When it comes to having meaningful conversations about important issues, it can be hard to strike a balance between oversimplification and getting buried in nuance. But art can be a valuable tool in not only helping people understand a message on an emotional and visceral level, but also be able to carry an image with them. One that helps them have better conversations moving forward.

To check out more of her work, check out Molnar’s Instagram here.

When you're a venture capitalist considering investing in a company that makes women-oriented products, you better be comfortable with all aspects of womanhood. That includes seeing the head of the company pregnant—with twins—while she makes her pitch.

CEO Joanna Griffiths made that perfectly clear while raising capitol last year for Knix Wear, the undergarment company she founded in 2013. After online sales during the pandemic pushed the company's revenue in excess of $100 million, Griffiths decided it was time to expand. When approaching venture capitalists about investing, she had a rule—any investor who spoke negatively or disparagingly about her pregnancy, raising it as a concern about her company's future, was automatically disqualified from investing.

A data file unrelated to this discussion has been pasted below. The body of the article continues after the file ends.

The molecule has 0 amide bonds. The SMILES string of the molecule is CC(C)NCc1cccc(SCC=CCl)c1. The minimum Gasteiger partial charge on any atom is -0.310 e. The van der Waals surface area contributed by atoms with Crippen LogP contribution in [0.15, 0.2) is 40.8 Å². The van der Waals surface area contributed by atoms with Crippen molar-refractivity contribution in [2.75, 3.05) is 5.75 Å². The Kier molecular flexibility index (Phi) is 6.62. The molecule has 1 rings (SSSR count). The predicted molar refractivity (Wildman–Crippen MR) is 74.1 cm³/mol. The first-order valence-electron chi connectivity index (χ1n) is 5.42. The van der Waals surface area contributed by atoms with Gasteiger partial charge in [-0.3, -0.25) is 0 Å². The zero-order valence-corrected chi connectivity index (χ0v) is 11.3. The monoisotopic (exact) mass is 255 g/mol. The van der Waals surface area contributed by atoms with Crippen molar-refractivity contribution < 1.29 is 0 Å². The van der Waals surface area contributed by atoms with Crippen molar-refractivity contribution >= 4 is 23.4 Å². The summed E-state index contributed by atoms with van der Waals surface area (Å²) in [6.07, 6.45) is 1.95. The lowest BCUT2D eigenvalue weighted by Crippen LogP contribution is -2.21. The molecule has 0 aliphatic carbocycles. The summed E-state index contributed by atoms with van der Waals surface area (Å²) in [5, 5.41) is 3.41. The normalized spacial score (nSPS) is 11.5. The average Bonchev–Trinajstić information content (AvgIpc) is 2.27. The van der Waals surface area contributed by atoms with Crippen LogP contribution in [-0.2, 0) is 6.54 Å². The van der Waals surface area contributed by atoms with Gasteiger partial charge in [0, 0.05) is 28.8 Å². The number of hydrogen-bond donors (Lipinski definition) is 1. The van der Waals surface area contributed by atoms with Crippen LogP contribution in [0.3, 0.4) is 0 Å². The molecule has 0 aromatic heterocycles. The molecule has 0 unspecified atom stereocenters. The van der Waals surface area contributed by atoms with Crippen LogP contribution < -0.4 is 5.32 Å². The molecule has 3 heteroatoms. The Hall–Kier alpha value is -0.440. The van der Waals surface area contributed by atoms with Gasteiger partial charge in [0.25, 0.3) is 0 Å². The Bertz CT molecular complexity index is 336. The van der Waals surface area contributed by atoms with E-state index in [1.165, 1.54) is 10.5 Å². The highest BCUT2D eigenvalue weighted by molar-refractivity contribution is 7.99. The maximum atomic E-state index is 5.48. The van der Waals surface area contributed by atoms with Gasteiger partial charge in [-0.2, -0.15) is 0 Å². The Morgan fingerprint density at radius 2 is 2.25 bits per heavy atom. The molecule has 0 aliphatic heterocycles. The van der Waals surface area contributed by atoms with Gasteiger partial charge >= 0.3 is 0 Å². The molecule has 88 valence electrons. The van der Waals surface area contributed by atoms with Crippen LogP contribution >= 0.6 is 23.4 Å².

No matter how much cash they could bring to the table, she didn't want their money if they thought her pregnancy was going to devalue her company.



"Knix, at its core, is so rooted in women's empowerment," Griffiths said. "My viewpoint was if that was the way that they felt about me, then they were never going to understand what Knix was about and what we were trying to accomplish and they sure as hell weren't going to be the right partners for me."

The philosophy didn't end up hurting Knix's prospects. The company raised a whopping $53 million in capitol, taking in its final investments for the fundraising round just days before Griffith gave birth to her twin daughters.

"Last fall I had a new dream," Griffiths wrote in a post on Instagram. "I wanted to raise a round of financing for Knix before giving birth to my twin girls. I wanted to prove that pregnancy or motherhood doesn't have to be viewed as some kind of setback. I knew it would be hard. I knew that some people would underestimate or overlook me because of it. But I also knew I could do it....I closed the round on March 5th at 4:30 pm on my last day of work—three days before the girls were born."

Griffiths told CTV News that the money will be used to increase the company's product lineup, open more physical stores, and expand the brand's storytelling.

"I'm really excited to lean into this momentum of growth and to continue to build the company," said Griffiths.